5. Conduct a vulnerability scan—depending on the results of your SAQ, you may need to scan your systems for vulnerabilities. You can perform this scan yourself or hire an approved scanning vendor (ASV).
  6. Submit documents—depending on which companies or banks you are working with you may need to submit proof of your efforts. This can include SAQs, AOCs, or ASV scans.
  7. Monitoring—once the above steps are complete you need to continue to monitor PCI compliance. Monitoring should capture any changes to your processes or infrastructure and ensure that PCI compliance measures are adapted as needed.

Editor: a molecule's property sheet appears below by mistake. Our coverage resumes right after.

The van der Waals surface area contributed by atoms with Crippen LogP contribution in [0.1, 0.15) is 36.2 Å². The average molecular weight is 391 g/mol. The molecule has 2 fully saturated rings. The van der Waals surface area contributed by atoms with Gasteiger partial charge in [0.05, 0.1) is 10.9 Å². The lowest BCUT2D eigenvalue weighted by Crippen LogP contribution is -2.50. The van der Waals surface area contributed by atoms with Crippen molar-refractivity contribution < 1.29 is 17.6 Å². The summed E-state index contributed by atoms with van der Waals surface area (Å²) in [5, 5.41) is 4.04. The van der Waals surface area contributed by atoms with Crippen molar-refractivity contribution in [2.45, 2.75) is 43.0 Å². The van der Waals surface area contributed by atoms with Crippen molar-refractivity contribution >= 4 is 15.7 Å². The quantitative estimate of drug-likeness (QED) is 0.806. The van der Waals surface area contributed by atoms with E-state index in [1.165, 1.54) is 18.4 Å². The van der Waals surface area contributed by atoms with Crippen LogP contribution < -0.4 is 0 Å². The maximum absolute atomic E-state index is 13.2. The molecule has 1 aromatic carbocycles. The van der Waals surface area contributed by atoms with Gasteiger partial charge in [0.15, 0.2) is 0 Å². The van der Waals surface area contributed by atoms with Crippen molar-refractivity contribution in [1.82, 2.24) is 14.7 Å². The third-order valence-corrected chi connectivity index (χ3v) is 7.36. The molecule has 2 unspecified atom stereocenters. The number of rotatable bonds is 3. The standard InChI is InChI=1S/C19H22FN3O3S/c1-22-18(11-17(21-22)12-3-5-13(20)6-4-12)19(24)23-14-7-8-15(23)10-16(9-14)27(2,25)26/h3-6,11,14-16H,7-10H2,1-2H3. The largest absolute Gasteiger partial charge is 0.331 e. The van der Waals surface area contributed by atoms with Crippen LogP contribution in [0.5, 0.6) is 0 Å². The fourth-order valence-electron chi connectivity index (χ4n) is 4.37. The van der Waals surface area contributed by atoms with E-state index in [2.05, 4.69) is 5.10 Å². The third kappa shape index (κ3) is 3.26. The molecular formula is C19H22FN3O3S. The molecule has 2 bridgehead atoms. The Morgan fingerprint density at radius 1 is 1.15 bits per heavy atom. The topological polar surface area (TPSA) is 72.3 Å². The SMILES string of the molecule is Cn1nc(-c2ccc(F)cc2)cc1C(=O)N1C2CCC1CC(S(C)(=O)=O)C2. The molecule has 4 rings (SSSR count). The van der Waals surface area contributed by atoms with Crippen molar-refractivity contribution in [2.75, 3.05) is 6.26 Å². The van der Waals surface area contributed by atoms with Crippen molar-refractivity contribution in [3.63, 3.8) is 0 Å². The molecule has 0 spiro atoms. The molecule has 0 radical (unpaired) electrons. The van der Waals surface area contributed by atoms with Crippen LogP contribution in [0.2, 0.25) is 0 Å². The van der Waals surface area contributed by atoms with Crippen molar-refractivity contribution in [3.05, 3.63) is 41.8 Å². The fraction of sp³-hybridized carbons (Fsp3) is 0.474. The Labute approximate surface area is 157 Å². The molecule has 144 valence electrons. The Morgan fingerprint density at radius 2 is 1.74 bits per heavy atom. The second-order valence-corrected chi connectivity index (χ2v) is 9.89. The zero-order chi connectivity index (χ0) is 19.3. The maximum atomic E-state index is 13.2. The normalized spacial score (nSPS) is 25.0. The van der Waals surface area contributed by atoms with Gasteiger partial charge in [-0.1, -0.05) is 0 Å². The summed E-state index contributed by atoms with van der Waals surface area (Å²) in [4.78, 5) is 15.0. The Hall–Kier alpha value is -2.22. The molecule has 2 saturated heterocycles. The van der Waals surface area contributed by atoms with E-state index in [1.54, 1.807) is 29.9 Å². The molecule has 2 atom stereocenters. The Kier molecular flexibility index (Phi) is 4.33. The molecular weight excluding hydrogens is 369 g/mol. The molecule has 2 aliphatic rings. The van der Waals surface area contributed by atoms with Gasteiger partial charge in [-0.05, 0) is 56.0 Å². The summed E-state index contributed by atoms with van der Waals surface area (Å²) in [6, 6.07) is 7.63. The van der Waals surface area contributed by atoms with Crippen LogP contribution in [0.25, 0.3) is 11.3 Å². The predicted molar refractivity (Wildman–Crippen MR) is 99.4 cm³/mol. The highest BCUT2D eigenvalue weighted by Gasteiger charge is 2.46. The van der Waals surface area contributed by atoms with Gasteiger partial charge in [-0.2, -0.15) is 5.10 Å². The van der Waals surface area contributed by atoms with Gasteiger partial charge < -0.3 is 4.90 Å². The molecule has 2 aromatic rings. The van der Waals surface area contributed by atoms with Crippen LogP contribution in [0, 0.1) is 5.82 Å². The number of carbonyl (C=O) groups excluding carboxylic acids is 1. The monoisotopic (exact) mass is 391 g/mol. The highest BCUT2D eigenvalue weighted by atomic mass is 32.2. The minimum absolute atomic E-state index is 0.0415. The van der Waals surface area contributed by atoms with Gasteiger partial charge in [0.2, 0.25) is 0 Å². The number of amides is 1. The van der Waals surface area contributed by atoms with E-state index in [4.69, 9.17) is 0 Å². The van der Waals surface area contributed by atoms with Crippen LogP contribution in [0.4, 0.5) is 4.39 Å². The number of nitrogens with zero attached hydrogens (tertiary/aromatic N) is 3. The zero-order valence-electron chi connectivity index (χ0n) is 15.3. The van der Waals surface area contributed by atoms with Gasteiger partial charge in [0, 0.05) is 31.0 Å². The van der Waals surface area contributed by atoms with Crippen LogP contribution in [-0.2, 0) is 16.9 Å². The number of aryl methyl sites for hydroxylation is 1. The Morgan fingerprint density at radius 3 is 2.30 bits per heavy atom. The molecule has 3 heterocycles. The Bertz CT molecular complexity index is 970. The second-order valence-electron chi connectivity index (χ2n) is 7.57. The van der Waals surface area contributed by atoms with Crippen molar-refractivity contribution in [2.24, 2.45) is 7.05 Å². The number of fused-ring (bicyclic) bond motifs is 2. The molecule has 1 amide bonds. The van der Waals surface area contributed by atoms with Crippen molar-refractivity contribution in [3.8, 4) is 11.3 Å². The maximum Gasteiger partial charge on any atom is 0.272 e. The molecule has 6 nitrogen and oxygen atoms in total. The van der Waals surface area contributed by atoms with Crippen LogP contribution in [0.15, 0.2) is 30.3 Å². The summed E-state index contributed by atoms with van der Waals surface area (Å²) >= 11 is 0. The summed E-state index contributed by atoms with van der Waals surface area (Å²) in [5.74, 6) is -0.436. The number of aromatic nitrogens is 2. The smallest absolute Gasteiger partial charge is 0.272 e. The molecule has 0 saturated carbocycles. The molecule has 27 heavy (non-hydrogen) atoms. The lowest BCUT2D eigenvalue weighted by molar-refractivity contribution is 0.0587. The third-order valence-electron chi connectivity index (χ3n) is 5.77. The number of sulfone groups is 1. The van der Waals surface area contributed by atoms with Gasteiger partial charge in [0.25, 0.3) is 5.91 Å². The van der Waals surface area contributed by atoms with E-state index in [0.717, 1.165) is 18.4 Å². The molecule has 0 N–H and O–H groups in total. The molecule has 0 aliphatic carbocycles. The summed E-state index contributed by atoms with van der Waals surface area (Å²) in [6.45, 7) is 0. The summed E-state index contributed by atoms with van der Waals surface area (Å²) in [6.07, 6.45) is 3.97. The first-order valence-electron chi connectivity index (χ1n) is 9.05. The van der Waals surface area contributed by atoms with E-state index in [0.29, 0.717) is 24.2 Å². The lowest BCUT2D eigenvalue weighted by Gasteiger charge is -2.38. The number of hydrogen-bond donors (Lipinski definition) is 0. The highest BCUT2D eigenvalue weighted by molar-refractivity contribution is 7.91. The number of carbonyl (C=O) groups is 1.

How Do I Know If I’m in PCI Compliance?

Provided you follow and complete the above steps, you should remain in compliance with PCI standards. As long as you can prove the above, via your SAQ and AOC, you are considered PCI compliant. However, not all organizations can rely on self-evaluation. If you require a higher level of validation, the following verifiers may be implemented:

  • Internal Security Assessor (ISA)—individuals who are trained to assess PCI compliance and can validate SAQs. ISAs are employed by you for in-house verification.
  • Qualified Security Assessor (QSA)—individuals employed by organizations (known as QSACs) that are dedicated to verifying PCI compliance. These are external validators and are required by organizations with high-level PCI compliance requirements.